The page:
An artist in a business increasingly given over to philistines, Oliver Stone has a history of making widely distributed "art films," pictures that send one out into the street thinking, "How did he get away with that?" Stone's impressively mounted football fantasia Any Given Sunday is just such a picture, but it also came at a turning point of sorts for the director. It would be another five years before Stone released another narrative film, and then one primarily backed by foreign investors (the financial flop Alexander). Next stop: the decidedly mainstream World Trade Center. It's certainly conceivable that in 1999, Stone was feeling the heat and finding his artistic battles harder to fight in Hollywood, which makes Tony D'Amato a quintessential Stone surrogate.
Miami Sharks coach D'Amato (Al Pacino) is a proud member of football's old guard, but his team is at a crossroads. When aging quarterback Jack "Cap" Rooney (Dennis Quaid) is sidelined by a brutal hit (and the backup quarterback also gets knocked down), D'Amato must call third-string quarterback Willie Beamen (Jamie Foxx) into action. After vomiting out his nerves and with the sage advice of D'Amato, Beamen finds his focus and soon becomes anointed a new star, complete with rap song. With Beamen branded "the future," staunch Rooney loyalist D'Amato increasingly appears to be the franchise's past. The team's aggressive young president-owner, Christina Pagniacci (Cameron Diaz), has no patience: she eagerly colludes with offensive coordinator Nick Crozier (Eckhart), himself an impatient heir apparent.
Stone deals with the contradictions and tragedies inherent in the sport as its practiced today. Multi-million-dollar player salaries hardly seem out of place given the physical punishment and attendant short careers they face. The threat of injuries regularly raises ethical questions. Team doctor Harvey Mandrake (James Woods) has learned to rationalize his breaches of medical ethics, though underling Dr. Ollie Powers (Matthew Modine) isn't so sure of himself. When one player (former New York Giant Lawrence Taylor) demands self-destructive clearance to play on and earn a million-dollar bonus, D'Amato faces a moral decision: there's what's right for the team, what the player thinks is right for himself, and the looming probability that the player could die for the team and his payday. The team's motto? "Sharks Football: Whatever It Takes!"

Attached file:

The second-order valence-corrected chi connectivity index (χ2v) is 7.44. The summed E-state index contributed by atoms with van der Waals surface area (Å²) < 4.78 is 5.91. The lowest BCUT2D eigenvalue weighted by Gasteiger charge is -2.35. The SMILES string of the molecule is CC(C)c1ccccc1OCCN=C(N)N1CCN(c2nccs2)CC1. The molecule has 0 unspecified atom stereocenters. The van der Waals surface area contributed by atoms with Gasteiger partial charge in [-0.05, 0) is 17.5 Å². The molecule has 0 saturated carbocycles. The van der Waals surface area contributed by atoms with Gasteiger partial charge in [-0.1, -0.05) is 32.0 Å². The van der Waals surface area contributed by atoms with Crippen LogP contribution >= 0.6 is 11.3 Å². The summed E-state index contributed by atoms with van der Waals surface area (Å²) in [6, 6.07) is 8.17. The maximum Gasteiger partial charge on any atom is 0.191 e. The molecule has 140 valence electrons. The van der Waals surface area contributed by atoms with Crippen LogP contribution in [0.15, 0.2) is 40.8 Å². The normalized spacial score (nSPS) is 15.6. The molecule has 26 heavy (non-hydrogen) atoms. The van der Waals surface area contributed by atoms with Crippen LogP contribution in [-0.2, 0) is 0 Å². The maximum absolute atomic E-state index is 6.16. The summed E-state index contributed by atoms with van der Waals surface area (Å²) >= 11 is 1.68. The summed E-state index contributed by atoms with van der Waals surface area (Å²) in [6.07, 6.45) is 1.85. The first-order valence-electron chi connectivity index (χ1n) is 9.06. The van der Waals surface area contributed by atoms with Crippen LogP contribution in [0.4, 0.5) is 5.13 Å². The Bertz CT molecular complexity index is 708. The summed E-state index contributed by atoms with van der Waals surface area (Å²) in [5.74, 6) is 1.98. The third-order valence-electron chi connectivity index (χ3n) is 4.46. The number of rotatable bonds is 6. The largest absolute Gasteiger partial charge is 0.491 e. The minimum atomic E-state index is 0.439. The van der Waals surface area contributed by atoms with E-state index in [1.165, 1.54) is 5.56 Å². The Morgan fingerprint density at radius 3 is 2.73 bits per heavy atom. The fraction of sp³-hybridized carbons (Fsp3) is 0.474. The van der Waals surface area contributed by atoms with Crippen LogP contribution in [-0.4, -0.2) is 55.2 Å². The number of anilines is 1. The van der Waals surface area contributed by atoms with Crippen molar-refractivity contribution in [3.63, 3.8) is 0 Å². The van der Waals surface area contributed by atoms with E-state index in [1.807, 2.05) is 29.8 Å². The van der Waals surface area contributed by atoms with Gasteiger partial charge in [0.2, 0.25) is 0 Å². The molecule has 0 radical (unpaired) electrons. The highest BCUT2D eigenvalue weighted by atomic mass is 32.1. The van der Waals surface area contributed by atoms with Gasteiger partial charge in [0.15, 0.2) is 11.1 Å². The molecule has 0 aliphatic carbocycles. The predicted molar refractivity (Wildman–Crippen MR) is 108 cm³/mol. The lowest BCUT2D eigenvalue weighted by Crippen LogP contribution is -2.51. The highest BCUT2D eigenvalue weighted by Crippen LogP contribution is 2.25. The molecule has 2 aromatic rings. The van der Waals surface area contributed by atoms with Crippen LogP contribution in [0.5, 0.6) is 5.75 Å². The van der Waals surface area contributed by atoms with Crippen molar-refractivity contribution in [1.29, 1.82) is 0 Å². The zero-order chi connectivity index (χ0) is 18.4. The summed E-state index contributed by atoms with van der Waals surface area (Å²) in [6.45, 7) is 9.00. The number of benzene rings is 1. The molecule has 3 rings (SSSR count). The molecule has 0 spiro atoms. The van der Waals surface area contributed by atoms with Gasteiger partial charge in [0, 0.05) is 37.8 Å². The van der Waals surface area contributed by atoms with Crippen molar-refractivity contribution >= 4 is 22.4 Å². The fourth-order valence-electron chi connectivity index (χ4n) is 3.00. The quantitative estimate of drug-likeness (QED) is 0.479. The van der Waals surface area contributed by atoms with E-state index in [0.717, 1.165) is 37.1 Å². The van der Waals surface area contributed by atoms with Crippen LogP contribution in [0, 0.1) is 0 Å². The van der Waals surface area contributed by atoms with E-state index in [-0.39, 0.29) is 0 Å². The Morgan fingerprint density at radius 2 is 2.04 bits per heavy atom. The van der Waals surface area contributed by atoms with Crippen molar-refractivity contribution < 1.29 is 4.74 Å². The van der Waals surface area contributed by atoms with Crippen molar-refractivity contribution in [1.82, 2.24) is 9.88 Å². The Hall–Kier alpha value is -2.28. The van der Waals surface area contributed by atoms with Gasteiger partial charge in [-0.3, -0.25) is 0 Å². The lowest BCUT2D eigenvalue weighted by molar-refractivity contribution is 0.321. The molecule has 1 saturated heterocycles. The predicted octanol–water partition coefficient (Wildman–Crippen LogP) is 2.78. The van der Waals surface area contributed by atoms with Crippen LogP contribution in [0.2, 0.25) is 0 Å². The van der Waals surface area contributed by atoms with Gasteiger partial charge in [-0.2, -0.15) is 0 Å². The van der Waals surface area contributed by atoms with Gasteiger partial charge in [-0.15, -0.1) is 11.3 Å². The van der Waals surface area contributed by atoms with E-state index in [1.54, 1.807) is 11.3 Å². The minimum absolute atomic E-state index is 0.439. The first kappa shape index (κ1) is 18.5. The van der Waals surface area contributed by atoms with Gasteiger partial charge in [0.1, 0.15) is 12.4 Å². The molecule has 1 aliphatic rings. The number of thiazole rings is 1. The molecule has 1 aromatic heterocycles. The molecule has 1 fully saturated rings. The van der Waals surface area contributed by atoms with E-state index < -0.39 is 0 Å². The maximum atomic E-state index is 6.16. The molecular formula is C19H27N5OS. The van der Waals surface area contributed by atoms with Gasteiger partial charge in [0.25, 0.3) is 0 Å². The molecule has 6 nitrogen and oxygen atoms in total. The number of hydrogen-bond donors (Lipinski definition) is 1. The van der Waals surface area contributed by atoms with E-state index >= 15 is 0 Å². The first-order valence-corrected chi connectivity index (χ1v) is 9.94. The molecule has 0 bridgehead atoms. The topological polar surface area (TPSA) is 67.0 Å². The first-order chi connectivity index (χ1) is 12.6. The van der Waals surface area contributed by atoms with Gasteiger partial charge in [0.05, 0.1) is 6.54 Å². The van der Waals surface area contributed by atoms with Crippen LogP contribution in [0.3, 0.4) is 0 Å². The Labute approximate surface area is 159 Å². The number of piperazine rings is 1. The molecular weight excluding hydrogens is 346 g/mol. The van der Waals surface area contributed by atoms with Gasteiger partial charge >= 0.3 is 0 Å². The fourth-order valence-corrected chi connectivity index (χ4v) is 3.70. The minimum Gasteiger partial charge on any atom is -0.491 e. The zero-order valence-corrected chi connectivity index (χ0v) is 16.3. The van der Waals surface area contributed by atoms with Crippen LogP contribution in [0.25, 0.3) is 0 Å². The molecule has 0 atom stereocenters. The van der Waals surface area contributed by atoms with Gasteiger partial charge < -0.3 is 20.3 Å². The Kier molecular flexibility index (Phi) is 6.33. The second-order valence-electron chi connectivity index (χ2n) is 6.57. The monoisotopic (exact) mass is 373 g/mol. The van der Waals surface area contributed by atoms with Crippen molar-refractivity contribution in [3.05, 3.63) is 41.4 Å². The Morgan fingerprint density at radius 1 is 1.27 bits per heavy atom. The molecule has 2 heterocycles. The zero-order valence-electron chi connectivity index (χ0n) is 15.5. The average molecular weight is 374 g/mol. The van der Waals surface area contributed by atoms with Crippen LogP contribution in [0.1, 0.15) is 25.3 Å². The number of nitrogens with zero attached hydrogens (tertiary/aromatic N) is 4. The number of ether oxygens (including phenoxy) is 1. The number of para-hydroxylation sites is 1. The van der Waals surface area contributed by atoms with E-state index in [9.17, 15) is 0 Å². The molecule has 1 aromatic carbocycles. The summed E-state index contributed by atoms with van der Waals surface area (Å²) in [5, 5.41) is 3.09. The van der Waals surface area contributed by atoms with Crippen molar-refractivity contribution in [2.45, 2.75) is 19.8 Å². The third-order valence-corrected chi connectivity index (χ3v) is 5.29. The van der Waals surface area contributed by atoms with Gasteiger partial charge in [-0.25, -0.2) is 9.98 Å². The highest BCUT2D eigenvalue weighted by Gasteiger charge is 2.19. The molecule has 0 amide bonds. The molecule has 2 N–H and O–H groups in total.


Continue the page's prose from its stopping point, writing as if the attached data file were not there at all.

"Life's this game of inches. So is football," says D'Amato. The team's mileage is emphasized, especially by the pundits in the press box (Stone plays one; Stone regular John C. McGinley plays another. The increasingly intrusive media call D'Amato "Coach Stone Age"; in a classic bit of Stone subjectivity, the play-by-play man identifies Rooney as 38 and, minutes later, after his injury, as 39. Even fresh star Beamen is feeling a suspicious strain in his arm, suggesing his career may peak far sooner than anyone expects. The pressure goes nearly to the top: even Pagniacci has to answer to the ghost of her father and the very real presence of the football commissioner (Charlton Heston, who has a grand time with the line "I honestly believe that woman would eat her young").
But no one feels the heat more—on the field and off—than the fragile-bodied players who know nothing else. Salvatore Totino's ground-level camera can be downright terrifying; football scenes before and since have yet to trump these amazing P.O.V. sequences. When Stone uses DMX's "My Niggas" in a bone-crunching montage, it could be not only an expression of communal toughness but a musical pun for how the owners view the players—black or white—as disposable. The players' gold-digging-harpy wives are little consolation, leading to "extra-curricular activities" (even D'Amato, dreaming of something more substantial, succumbs to the wiles of Elizabeth Berkley's high-class prostitute).